Ohio Gov. Mike DeWine appeared to take lethal injection for executions off the table several weeks ago. But in subsequent court filings and statements by his spokesman, it appears to remain an option.
On July 31, DeWine seemed to reiterate that he wouldn’t use an execution method that a federal judge said amounts to cruel and unusual punishment, and said legislators were going to have to come up with an alternative to carry out the death penalty in Ohio.
But on Aug. 9, lawyers for the state were again telling the 6th Circuit Court of Appeals in Cincinnati that the state might use the protocol if the court ruled that it was constitutional.
The apparent discrepancy has some scratching their heads after U.S. Magistrate Judge Michael Merz last month flagged a similar contradiction and ordered that DeWine be shown that his lawyers were in court, taking a position seemingly at odds with the one the state’s chief executive had staked out publicly.
“I did not intend and would not have an execution carried out with that (lethal injection) protocol in the state of Ohio,” DeWine is quoted in court papers as saying on July 31. The statement came after a Dispatch story a day earlier that said the governor was open to using the protocol if it were OK’d by the courts.
DeWine early this year postponed four executions after Merz likened Ohio’s execution method to “waterboarding” and said it would be unconstitutional if not for a 2015 U.S. Supreme Court decision requiring that those who object to the proposed method of their execution propose another that is better and available.
In the same July 31 press conference in which DeWine seemed to disavow the state’s death protocol, he said corrections officials were finding it almost impossible to formulate a new intravenous execution method. The Dispatch in April obtained documents showing that the state was using drugs whose manufacturers and distributors didn’t know were being used for executions. DeWine said in the press conference that some had threatened to stop supplying Ohio with drugs for any purpose if they suspected that some would end up in the death chamber.
The governor said he wanted to meet with legislative leaders to discuss execution methods that don’t involve intravenous injection. But nine days later, the state’s lawyers filed a brief with the 6th Circuit saying that convicted killer Warren Keith Henness “may be executed with the current protocol and the case is not moot.” The state’s lawyers were responding to a request by Henness’s attorneys that his appeal be stopped because DeWine had repudiated the death protocol in “unambiguous and clear terms, (so) Mr. Henness no longer faces execution under the protocol.”
Asked Thursday about the apparent contradiction, DeWine Press Secretary Dan Tierney said the governor’s position “has not changed.” He added, “Even if the court rules that Ohio’s current protocol is constitutional, there are other problems” the state has to deal with. For example, if Ohio uses drugs it already has, manufacturers and distributors such as Hikma and AmeriSource Bergen might stop supplying medicines for such purposes as state-operated veterans homes.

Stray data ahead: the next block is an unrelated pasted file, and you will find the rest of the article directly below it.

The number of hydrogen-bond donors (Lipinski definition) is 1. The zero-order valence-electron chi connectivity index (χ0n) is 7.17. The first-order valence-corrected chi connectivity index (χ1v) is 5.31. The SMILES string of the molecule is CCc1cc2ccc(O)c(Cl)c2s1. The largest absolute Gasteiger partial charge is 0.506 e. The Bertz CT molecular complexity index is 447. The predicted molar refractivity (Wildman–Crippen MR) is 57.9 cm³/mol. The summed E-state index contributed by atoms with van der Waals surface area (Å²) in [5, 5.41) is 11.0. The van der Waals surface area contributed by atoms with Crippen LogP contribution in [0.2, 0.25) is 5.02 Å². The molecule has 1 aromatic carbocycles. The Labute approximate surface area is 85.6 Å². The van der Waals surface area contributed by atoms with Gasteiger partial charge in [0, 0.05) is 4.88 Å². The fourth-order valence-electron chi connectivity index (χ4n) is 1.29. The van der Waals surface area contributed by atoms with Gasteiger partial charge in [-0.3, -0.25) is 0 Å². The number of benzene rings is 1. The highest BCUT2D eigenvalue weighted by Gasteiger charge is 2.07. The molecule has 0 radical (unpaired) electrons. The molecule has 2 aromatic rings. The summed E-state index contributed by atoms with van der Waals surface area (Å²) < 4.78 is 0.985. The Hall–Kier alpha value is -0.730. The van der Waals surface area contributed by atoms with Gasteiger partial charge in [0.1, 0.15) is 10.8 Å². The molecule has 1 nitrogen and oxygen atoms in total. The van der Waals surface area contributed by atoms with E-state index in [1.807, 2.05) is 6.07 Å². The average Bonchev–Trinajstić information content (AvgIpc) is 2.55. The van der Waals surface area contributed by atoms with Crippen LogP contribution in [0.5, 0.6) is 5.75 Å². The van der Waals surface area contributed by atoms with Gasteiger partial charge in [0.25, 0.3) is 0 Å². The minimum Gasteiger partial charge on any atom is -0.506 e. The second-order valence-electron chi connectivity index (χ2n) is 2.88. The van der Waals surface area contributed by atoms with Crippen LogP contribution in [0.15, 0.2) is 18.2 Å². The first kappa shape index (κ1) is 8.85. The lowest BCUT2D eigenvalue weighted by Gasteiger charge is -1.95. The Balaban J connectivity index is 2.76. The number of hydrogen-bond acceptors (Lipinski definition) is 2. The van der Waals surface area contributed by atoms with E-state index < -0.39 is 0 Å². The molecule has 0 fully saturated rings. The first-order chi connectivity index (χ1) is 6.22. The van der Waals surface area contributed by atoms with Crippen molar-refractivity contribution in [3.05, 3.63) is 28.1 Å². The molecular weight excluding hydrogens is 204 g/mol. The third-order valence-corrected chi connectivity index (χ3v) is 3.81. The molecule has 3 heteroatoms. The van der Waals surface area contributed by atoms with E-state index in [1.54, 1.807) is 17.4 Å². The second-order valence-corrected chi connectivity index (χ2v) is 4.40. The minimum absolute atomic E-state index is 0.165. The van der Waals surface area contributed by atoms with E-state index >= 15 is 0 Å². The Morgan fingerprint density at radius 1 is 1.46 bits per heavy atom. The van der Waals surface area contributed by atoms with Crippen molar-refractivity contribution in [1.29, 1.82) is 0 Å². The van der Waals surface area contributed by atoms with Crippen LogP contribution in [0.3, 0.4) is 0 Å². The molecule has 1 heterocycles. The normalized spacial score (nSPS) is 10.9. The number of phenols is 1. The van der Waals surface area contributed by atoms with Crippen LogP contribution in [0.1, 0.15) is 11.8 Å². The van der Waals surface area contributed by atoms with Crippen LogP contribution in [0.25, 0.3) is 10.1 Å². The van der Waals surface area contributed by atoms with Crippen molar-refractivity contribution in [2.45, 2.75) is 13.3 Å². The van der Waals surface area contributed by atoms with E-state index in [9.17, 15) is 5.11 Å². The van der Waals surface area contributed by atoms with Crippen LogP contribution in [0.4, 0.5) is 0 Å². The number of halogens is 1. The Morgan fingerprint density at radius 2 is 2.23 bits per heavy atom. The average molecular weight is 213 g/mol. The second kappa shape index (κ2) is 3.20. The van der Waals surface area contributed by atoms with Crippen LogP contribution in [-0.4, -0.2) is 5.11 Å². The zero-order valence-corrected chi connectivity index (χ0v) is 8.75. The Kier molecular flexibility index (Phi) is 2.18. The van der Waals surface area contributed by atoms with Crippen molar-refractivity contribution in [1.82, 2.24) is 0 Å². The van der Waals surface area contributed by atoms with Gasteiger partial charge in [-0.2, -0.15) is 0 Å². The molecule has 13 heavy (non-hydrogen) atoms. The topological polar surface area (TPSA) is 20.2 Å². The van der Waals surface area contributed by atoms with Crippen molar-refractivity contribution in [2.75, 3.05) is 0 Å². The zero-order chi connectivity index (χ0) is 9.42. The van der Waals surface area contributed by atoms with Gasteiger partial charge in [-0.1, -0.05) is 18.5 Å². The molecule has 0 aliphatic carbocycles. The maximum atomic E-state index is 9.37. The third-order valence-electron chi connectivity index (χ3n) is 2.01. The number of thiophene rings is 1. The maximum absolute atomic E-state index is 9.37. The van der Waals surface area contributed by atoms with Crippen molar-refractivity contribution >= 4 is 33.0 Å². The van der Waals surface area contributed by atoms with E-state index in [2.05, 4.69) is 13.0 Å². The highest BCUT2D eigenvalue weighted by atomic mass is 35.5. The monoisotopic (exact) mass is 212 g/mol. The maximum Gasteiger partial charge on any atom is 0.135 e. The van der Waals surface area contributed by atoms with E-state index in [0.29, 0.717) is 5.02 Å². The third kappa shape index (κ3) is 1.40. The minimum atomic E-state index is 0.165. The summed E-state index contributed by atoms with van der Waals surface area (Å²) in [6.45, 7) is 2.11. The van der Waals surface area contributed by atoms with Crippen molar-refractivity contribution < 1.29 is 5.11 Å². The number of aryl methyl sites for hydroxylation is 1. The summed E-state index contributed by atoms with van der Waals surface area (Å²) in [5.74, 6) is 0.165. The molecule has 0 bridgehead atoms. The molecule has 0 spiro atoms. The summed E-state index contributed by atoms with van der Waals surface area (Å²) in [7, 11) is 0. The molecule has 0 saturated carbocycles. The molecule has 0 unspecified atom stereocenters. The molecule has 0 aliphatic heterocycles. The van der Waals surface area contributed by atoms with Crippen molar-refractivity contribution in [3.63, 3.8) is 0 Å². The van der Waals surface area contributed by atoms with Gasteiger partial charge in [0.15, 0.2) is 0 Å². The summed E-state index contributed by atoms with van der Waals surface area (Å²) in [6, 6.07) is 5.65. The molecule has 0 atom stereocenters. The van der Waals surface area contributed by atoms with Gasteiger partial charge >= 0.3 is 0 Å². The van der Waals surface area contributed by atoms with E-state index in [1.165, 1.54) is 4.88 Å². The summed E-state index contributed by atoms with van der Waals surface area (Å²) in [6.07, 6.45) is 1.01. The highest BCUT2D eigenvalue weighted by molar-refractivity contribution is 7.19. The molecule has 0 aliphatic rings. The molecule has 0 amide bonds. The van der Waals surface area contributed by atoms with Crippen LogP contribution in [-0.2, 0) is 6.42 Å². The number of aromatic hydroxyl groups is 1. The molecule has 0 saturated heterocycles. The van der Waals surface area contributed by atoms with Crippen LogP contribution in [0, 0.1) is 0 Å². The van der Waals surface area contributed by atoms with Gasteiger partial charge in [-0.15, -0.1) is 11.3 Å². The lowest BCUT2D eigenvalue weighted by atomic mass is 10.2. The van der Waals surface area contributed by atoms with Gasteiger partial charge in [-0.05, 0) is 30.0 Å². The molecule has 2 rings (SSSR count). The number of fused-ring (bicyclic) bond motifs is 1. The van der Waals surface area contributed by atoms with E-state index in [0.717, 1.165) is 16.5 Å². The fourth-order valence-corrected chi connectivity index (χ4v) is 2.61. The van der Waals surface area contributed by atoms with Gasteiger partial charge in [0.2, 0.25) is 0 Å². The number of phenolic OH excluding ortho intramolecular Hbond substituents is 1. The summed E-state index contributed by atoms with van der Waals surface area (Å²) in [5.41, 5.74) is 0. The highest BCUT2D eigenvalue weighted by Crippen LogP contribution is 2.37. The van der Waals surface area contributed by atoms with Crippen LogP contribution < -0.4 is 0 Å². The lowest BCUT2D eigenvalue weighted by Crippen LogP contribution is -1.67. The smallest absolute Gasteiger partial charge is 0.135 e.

“Taken as a whole, this is a complex question without simple answers,” Tierney said.
Hannah Kubbins, spokeswoman for Ohioans to Stop Executions, praised DeWine for his thoughtful approach to the way Ohio executes people. But, she said, “Regardless of what the 6th Circuit rules, the facts and the science haven’t changed. The (current Ohio) protocol has been and will remain torture.”
Among the issues that experts testifying in Merz’s court have raised with Ohio’s method is that the first drug, Midazolam, doesn’t have the pain-killing properties that opioids do. And they say the drug’s acidity causes the lungs to fill with a bloody froth, which could create a downing sensation. Summarizing the experts’ testimony, Merz also wrote that if paralyzed inmates were sensate, the third, heart-stopping drug in the protocol would feel as if fire were being poured into his or her veins.
Tierney would not say whether DeWine was opposed to using Ohio’s current protocol simply on the grounds laid out in Merz’s decision.
However, DeWine told reporters at an Associated Press forum in Feburary, “Ohio is not going to execute someone under my watch when a federal judge has found it to be cruel and unusual punishment.”
Meanwhile, attorneys for the state noted that the 6th Circuit on Aug. 6 upheld Tennessee’s lethal injection protocol, which the Ohio attorneys called “materially indistinguishable from Ohio’s.”
In the decision, the panel of three appellate judges did write that in a separate 2018 ruling they had “concluded that neither of these methods (the Midazolam protocol or the electric chair) violate the Constitution.” However, the judges spent almost all of their analysis in the Aug. 6 ruling saying that the Tennessee death-row plaintiffs lost in state court and under the doctrine of res judicata, the court of appeals had to accept the state court decision. A request to put the matter before the full 6th Circuit was denied and the case has been appealed to the U.S. Supreme Court.
It’s unclear whether the testimony of what Judge Merz regarded as an unprecedented group of experts in his court in Dayton would do anything to change the minds of the appellate judges sitting in Cincinnati. But Judge Karen Nelson Moore wrote in a concurrence that she agreed that the Tennessee inmates exhausted their remedies in state court, so the federal courts couldn’t consider the case’s “troubling merits.”